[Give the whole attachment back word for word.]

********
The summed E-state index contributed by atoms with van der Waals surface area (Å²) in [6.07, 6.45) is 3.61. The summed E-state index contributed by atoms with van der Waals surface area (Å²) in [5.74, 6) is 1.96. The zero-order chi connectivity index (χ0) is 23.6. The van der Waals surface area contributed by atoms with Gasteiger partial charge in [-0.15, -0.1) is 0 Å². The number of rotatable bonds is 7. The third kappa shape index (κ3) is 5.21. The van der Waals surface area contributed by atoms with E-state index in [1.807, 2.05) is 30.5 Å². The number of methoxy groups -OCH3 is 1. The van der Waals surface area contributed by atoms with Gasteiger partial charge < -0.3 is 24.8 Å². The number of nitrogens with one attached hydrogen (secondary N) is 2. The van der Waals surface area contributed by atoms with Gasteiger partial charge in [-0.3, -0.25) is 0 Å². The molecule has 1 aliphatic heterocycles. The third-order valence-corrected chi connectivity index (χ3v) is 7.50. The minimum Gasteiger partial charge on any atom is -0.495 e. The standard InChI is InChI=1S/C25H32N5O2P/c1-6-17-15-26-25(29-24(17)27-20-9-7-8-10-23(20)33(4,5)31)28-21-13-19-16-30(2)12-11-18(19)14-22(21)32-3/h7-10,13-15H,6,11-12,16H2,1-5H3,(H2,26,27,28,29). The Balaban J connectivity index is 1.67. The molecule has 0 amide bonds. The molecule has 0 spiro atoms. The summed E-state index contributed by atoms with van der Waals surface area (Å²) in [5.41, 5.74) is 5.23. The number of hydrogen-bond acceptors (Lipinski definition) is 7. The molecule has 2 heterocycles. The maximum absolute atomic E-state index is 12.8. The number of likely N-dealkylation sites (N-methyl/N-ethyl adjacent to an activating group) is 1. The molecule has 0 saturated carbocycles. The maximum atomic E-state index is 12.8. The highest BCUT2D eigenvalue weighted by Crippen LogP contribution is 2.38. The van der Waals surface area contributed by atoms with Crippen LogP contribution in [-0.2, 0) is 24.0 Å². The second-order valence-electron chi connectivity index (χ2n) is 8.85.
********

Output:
The summed E-state index contributed by atoms with van der Waals surface area (Å²) in [6.07, 6.45) is 3.61. The summed E-state index contributed by atoms with van der Waals surface area (Å²) in [5.74, 6) is 1.96. The zero-order chi connectivity index (χ0) is 23.6. The van der Waals surface area contributed by atoms with Gasteiger partial charge in [-0.15, -0.1) is 0 Å². The number of rotatable bonds is 7. The third kappa shape index (κ3) is 5.21. The van der Waals surface area contributed by atoms with E-state index in [1.807, 2.05) is 30.5 Å². The number of methoxy groups -OCH3 is 1. The van der Waals surface area contributed by atoms with Gasteiger partial charge < -0.3 is 24.8 Å². The number of nitrogens with one attached hydrogen (secondary N) is 2. The van der Waals surface area contributed by atoms with Gasteiger partial charge in [-0.3, -0.25) is 0 Å². The molecule has 1 aliphatic heterocycles. The third-order valence-corrected chi connectivity index (χ3v) is 7.50. The minimum Gasteiger partial charge on any atom is -0.495 e. The standard InChI is InChI=1S/C25H32N5O2P/c1-6-17-15-26-25(29-24(17)27-20-9-7-8-10-23(20)33(4,5)31)28-21-13-19-16-30(2)12-11-18(19)14-22(21)32-3/h7-10,13-15H,6,11-12,16H2,1-5H3,(H2,26,27,28,29). The Balaban J connectivity index is 1.67. The molecule has 0 amide bonds. The molecule has 0 spiro atoms. The summed E-state index contributed by atoms with van der Waals surface area (Å²) in [5.41, 5.74) is 5.23. The number of hydrogen-bond acceptors (Lipinski definition) is 7. The molecule has 2 heterocycles. The maximum absolute atomic E-state index is 12.8. The number of likely N-dealkylation sites (N-methyl/N-ethyl adjacent to an activating group) is 1. The molecule has 0 saturated carbocycles. The maximum atomic E-state index is 12.8. The highest BCUT2D eigenvalue weighted by Crippen LogP contribution is 2.38. The van der Waals surface area contributed by atoms with Crippen LogP contribution in [-0.2, 0) is 24.0 Å². The second-order valence-electron chi connectivity index (χ2n) is 8.85.